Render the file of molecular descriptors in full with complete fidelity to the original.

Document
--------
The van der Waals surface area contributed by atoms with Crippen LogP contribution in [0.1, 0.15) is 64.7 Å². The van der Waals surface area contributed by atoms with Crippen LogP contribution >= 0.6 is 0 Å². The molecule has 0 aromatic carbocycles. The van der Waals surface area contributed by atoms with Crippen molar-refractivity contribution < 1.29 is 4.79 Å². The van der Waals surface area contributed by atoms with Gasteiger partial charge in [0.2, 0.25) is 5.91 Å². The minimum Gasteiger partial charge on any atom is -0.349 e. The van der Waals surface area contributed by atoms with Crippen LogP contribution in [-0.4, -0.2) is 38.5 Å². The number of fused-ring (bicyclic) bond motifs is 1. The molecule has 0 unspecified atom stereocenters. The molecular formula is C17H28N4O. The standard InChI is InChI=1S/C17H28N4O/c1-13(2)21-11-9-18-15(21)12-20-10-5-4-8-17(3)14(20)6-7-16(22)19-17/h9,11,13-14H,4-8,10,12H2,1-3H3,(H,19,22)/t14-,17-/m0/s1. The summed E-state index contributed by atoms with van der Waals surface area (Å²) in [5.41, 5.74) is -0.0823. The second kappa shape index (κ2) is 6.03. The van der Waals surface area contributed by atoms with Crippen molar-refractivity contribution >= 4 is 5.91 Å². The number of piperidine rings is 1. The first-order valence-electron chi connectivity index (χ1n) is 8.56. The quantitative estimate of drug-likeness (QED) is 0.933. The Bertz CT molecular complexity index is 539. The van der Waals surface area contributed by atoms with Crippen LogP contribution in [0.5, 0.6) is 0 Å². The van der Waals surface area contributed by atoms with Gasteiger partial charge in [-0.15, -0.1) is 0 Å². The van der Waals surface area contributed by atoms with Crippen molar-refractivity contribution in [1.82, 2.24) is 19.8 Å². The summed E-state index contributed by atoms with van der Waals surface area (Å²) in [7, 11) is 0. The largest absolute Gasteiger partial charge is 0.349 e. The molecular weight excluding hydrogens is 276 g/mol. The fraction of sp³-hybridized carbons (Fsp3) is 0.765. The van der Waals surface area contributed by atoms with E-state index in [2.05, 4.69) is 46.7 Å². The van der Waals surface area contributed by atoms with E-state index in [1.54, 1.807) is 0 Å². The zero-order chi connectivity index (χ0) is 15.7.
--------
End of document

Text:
The van der Waals surface area contributed by atoms with Crippen LogP contribution in [0.1, 0.15) is 64.7 Å². The van der Waals surface area contributed by atoms with Crippen LogP contribution >= 0.6 is 0 Å². The molecule has 0 aromatic carbocycles. The van der Waals surface area contributed by atoms with Crippen molar-refractivity contribution < 1.29 is 4.79 Å². The van der Waals surface area contributed by atoms with Gasteiger partial charge in [0.2, 0.25) is 5.91 Å². The minimum Gasteiger partial charge on any atom is -0.349 e. The van der Waals surface area contributed by atoms with Crippen LogP contribution in [-0.4, -0.2) is 38.5 Å². The number of fused-ring (bicyclic) bond motifs is 1. The molecule has 0 unspecified atom stereocenters. The molecular formula is C17H28N4O. The standard InChI is InChI=1S/C17H28N4O/c1-13(2)21-11-9-18-15(21)12-20-10-5-4-8-17(3)14(20)6-7-16(22)19-17/h9,11,13-14H,4-8,10,12H2,1-3H3,(H,19,22)/t14-,17-/m0/s1. The summed E-state index contributed by atoms with van der Waals surface area (Å²) in [5.41, 5.74) is -0.0823. The second kappa shape index (κ2) is 6.03. The van der Waals surface area contributed by atoms with Crippen molar-refractivity contribution >= 4 is 5.91 Å². The number of piperidine rings is 1. The first-order valence-electron chi connectivity index (χ1n) is 8.56. The quantitative estimate of drug-likeness (QED) is 0.933. The Bertz CT molecular complexity index is 539. The van der Waals surface area contributed by atoms with Crippen LogP contribution in [0.5, 0.6) is 0 Å². The van der Waals surface area contributed by atoms with Gasteiger partial charge in [-0.15, -0.1) is 0 Å². The van der Waals surface area contributed by atoms with Crippen molar-refractivity contribution in [1.82, 2.24) is 19.8 Å². The summed E-state index contributed by atoms with van der Waals surface area (Å²) in [7, 11) is 0. The largest absolute Gasteiger partial charge is 0.349 e. The molecular weight excluding hydrogens is 276 g/mol. The fraction of sp³-hybridized carbons (Fsp3) is 0.765. The van der Waals surface area contributed by atoms with E-state index in [2.05, 4.69) is 46.7 Å². The van der Waals surface area contributed by atoms with E-state index in [1.54, 1.807) is 0 Å². The zero-order chi connectivity index (χ0) is 15.7.